We’ve got used to today’s crisis in the Middle East – the Syrian horror, Daesh, Al Qaeda and the drift away from democracy in Turkey. Well, in the early 80s it was all about the recent revolution in Iran and the Soviet invasion of Afghanistan. Both questions divided the left. The events of those times have rumbled through to our own time.
Iran had overthrown the Shah, a royal dictator, in 1979. The revolution had started as an urban workers movement but was hijacked by an exiled theocrat called Ayatollah Khomeini. He returned from Paris to Teheran and imposed an Islamic state to the horror of secularists and left wingers in Iran. The country has been ruled by this theocracy ever since.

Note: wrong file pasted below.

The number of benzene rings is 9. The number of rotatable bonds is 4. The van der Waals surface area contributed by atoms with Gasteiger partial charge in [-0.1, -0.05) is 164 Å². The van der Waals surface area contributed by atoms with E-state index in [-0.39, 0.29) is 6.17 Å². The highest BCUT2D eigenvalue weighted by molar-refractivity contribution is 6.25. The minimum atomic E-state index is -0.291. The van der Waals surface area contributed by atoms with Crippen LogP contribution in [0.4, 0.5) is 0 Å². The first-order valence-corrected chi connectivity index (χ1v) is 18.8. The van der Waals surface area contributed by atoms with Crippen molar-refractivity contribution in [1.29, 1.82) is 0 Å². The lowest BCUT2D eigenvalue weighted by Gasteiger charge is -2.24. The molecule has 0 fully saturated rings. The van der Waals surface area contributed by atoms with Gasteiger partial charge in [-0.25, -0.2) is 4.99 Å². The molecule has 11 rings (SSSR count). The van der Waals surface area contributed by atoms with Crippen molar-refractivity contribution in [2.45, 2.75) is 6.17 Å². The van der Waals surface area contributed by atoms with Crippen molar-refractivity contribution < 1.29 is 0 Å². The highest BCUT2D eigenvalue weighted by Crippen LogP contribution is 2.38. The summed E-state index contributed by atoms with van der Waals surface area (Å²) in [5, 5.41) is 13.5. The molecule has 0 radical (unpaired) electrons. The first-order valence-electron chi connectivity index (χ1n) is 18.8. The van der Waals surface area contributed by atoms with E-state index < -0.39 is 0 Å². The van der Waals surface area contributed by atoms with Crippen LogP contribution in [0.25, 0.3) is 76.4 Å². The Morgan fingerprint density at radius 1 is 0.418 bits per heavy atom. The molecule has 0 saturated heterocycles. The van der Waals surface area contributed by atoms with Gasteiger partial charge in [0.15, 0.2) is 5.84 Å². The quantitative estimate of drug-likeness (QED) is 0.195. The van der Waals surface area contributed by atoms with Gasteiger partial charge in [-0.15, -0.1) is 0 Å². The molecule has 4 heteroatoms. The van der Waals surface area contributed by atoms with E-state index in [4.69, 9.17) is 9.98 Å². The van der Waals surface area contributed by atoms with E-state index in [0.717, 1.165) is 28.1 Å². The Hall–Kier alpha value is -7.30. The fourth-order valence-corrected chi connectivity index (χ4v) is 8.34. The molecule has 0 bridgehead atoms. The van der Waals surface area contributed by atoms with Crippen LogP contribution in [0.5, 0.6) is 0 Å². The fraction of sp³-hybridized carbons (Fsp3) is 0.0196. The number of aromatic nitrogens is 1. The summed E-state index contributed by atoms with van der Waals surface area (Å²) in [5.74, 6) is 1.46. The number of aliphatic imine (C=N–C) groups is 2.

In the early 80s, the left highlighted the crushing of workers’ rights by the mullahs and the use of capital punishment. Nothing much changes eh?
We all know Thatcher defeated the National Union of Mineworkers in 1985 – but not before, through heavily gritted teeth, she climbed down in the face of the miners in 1981.
On 10th February that year, the Prime Minister announced the closure of 23 pits. This was part of a Tory drive to ‘slim down’ and eventually privatise the nationalised industries that then existed in the UK – like the National Coal Board and British Leyland, which dominated the car industry.
The miners had been instrumental in bringing down the 1970-74 Conservative government of Ted Heath and so the fight with the NUM wasn’t just political and economic…but totemic and personal.
Thatcher was going to take down the workers who took down the Tories seven years before. But in 1981, it was not to be. Faced with strike action, she caved in eight days later. The show down with the pit workers would have to wait another three years…
Click HERE to read the BBC account of what happened.
Here is leaflet I have in my collection when miners and NHS workers took action together in the early 80s.